You don’t go to Roundup, Montana, without a pretty good reason in mind. I am not suggesting Roundup is a bad place. Far from it. Roundup is a nice place. The surrounding landscape is scenic. But Roundup is remote—even by the standards of Montanans—which is saying something.
The highway through town isn’t going anyplace in particular. Roundup isn’t one of those little stops in-between two big towns. The town hangs like a lone bead on a secondary highway in the middle of quiet. Roundup just is. The town got its name because early ranchers found the narrow valley near the Musselshell River a convenient place to roundup there cattle.
Roundup is the county seat for Musselshell County.
The nearby countryside is busy with ancient rim rock formations and broken land. Scattered pine, cattle, and game animals are found throughout. Thick green grass thrives in the winding river and creek bottoms and climbs up into the nearby timber. The Musselshell River swashbuckles right in next to Roundup and then drifts off again. The town feels like the Old West for no reason that comes to mind immediately.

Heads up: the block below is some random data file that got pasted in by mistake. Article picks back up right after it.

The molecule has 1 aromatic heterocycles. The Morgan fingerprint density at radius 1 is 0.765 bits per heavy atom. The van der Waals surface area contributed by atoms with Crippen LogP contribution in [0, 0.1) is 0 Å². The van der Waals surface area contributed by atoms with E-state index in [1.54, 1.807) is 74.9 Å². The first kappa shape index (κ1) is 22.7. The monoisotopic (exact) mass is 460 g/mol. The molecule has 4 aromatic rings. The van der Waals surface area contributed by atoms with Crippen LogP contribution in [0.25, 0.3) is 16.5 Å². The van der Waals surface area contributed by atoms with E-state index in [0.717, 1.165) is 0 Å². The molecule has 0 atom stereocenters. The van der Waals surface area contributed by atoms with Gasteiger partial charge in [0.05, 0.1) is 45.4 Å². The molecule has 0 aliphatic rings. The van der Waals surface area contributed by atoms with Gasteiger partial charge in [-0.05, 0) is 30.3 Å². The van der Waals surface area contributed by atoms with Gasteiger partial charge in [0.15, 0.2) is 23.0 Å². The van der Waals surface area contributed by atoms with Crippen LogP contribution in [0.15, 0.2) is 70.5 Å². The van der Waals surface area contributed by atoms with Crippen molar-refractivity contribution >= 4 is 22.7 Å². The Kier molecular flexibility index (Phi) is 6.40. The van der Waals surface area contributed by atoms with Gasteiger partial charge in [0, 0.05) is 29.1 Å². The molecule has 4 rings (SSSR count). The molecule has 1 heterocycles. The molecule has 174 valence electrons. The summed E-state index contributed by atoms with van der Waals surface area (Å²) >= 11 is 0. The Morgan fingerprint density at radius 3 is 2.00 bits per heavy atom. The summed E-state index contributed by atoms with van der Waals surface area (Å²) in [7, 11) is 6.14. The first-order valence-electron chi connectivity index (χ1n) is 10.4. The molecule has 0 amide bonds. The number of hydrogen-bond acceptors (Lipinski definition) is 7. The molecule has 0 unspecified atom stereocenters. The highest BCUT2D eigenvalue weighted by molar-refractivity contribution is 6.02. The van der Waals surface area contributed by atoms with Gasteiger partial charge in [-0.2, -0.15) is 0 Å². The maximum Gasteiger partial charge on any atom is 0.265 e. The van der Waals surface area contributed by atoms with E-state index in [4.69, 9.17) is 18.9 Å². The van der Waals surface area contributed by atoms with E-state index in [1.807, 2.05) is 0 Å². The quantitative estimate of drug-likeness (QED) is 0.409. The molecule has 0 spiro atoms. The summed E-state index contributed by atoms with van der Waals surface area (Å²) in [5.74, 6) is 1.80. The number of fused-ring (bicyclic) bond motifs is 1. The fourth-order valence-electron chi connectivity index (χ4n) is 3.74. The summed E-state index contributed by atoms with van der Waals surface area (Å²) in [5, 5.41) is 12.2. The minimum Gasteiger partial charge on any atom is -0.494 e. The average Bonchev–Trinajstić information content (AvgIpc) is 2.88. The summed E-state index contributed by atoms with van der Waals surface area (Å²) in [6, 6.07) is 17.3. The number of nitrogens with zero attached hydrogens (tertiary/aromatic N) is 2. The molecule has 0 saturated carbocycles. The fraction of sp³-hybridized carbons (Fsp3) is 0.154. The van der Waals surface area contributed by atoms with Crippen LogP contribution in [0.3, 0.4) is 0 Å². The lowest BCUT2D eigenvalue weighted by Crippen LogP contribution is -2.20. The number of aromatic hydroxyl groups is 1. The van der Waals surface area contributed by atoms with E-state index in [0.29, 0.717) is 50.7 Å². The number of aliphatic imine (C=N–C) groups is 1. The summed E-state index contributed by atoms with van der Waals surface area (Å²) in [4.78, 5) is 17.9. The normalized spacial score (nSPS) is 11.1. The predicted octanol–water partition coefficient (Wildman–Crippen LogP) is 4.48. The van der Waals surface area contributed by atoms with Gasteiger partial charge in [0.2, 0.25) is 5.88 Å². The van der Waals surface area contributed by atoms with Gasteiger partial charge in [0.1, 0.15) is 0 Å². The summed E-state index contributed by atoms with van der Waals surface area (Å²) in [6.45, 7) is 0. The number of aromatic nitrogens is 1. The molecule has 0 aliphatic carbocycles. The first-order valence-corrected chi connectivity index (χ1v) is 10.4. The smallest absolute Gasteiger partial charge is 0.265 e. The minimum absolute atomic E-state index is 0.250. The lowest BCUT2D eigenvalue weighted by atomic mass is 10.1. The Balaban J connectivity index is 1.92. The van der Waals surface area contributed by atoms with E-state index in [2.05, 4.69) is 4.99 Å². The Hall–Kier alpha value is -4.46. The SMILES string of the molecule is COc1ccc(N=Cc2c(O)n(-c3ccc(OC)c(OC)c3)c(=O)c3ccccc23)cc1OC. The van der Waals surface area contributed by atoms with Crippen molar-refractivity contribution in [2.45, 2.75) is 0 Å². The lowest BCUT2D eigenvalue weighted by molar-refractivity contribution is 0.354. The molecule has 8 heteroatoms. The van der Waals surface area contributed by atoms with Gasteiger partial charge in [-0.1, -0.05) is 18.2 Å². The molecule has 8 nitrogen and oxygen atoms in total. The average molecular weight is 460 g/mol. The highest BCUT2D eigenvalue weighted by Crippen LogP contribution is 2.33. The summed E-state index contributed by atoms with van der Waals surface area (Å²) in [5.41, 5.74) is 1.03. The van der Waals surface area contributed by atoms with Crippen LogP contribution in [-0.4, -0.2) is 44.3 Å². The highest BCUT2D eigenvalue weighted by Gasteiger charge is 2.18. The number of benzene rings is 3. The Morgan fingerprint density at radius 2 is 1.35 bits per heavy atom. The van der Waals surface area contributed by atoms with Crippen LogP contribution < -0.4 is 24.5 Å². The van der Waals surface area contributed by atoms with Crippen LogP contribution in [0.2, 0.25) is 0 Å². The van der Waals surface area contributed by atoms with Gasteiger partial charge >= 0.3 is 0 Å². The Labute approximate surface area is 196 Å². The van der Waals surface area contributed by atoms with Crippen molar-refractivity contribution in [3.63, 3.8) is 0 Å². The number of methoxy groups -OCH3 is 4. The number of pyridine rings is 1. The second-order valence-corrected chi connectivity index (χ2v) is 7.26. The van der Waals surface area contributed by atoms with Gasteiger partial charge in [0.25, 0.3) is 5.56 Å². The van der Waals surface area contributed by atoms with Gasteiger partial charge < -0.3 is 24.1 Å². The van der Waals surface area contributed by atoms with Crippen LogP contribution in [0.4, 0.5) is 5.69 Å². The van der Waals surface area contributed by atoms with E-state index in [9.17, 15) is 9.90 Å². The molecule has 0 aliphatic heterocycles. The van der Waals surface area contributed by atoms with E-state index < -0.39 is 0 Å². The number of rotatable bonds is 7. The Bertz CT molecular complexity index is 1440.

Both Roundup and Musselshell County at large have seen constant cycles of boom and bust. Irrigation projects helped convey water to the dry lands. The Homestead Act of 1920 beckoned people to the remote lands. The dustbowl era drought that soon followed saw them leave again. Coal mines have opened and closed. The Chicago, Milwaukee and St. Paul Railroad came, bringing people and jobs, but left in the 1970s.
Today, the population of Musselshell County is something near 5,000. That is down substantially from a population of about 9,000 shortly after Montana Governor Edwin Norris officially created the county in 1911.
By the way, I do have a reason for being in Roundup on this soon-to-be sunny day. I have a solar PV instructing gig here. A local area electrical shop is installing an 8,000 watt ground-mount system today and I am involved with that.